Category Archives: History

Announcement: Mutual Concerns of Air and Space Museums Conference, April 11-14, 2014


The Mutual Concerns of Air and Space Museums Conference is a unique, international meeting starting today in Washington. It focuses specifically on the needs of the air and space museum community and features three days of panel discussions and concurrent sessions. … Continue reading

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Call for Submissions: 2014 Sacknoff Prize for Space History


  First awarded in 2011, the annual prize is designed to encourage students to perform original research and submit papers with history of spaceflight themes. The winner receives a $300 cash prize, a trophy, and the possible publication in the journal, Quest: The History of … Continue reading

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Re-Direct: In the Batter’s Box


It’s the home opener for the Washington Nationals today so I thought it would be interesting to point readers to this blog post concerning two of my favorite subjects: baseball and aerospace. This post was written by archivist Elizabeth Borja of the … Continue reading

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Wednesday’s Book Review: “The Pseudo-Science Wars: Immanuel Velikovsky and the Birth of the Modern Fringe”


The Pseudo-Science Wars: Immanuel Velikovsky and the Birth of the Modern Fringe. By Michael D. Gordin. Chicago: University of Chicago Press, 2012. Introduction, acknowledgments, abbreviations and archives, illustrations, notes, index. 291 pp. ISBN: 978-0-226-30442-6. Hardcover with dustjacket, $29.00 USD. Virtually … Continue reading

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NASA and the Stimulation of Non-Space Applications from Space-related Technology


Much has been made over the years of what NASA calls “spinoffs,” commercial products that had at least some of their origins as a result of spaceflight-related research. Most years the agency puts out a book describing some of the … Continue reading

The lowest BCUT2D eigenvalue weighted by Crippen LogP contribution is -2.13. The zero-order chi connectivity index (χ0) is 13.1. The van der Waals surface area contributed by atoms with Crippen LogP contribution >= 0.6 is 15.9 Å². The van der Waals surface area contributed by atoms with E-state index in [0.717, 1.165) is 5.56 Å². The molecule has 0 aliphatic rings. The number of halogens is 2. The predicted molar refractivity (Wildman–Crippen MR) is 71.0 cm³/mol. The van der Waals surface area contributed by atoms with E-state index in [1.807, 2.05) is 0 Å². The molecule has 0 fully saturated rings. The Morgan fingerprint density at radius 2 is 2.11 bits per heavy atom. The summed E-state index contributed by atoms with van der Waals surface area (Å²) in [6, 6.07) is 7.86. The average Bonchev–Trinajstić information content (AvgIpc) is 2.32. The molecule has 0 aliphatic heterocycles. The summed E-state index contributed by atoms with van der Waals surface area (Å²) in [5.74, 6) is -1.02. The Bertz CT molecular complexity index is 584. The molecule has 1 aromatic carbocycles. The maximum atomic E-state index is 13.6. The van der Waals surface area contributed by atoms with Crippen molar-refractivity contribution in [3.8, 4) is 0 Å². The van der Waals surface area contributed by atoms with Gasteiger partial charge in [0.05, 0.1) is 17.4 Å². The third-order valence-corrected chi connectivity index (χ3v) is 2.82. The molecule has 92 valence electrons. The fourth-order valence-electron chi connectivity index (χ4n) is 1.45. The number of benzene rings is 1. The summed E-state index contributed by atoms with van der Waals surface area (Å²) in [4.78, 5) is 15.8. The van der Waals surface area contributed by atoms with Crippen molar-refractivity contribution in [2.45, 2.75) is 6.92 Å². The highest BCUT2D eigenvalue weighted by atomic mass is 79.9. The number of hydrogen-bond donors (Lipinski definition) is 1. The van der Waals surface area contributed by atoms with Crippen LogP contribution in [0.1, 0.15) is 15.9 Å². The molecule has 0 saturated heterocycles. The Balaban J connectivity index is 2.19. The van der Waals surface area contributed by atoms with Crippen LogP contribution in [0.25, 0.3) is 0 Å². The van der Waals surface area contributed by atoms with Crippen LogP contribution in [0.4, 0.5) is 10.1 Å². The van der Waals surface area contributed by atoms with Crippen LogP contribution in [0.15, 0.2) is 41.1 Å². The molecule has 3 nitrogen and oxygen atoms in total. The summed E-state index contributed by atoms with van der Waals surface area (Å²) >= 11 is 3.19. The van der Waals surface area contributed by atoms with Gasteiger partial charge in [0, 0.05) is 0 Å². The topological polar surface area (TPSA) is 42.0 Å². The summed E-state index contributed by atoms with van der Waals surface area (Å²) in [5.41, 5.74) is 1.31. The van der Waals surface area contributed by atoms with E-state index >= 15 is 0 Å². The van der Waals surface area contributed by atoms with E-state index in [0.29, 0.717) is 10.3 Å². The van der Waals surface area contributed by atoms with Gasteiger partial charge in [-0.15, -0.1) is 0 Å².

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Bill Veeck’s Rules of Etiquette for Baseball Owners


When Bill Veeck was inducted into the MLB Hall of Fame in 1991 his widow, Mary-Frances Veeck, offered some interesting comments about how he conducted himself, offering twelve commandments of professional life. They were, in essence, Veeck’s rules of etiquette … Continue reading

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Wednesday’s Book Review: “Science Talk: Changing Notions of Science in American Culture”


Science Talk: Changing Notions of Science in American Culture. By Daniel Patrick Thurs. New Brunswick, NJ: Rutgers University Press, 2007, paperback reprint 2008. Vii + 237 pgs., acknowledgments, introduction, notes, index. ISBN: 978-0-8135-4420-5, $27.95 paperback. Science is one element of … Continue reading

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The Transit Program and the Origins of Nuclear Power Systems for Spaceflight


Since the dawn of the space age more than 50 years ago, the United States has pursued a variety of methods for delivering electrical power to spacecraft in flight. Nuclear power systems are the only ones that have been found … Continue reading

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Wednesday’s Book Review: “Seasons in Hell: With Billy Martin, Whitey Herzog, and “The Worst Baseball Teams in History”—The 1973-1975 Texas Rangers”


Seasons in Hell: With Billy Martin, Whitey Herzog, and “The Worst Baseball Teams in History”—The 1973-1975 Texas Rangers. By Mike Shropshire. New York: Donald I. Fine, 1996. As a Texas Rangers beat reporter for the Fort Worth Star-Telegram in 1973 Mike … Continue reading

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Wednesday’s Book Review: “Apollo’s Eye: A Cartographic Genealogy of the Earth in the Western Imagination”


Apollo’s Eye: A Cartographic Genealogy of the Earth in the Western Imagination. By Denis Cosgrove. Baltimore, MD: Johns Hopkins University Press, 2001. Astronaut Joseph Allen recently made the observation that exploring the Moon in the 1960s was never really about … Continue reading

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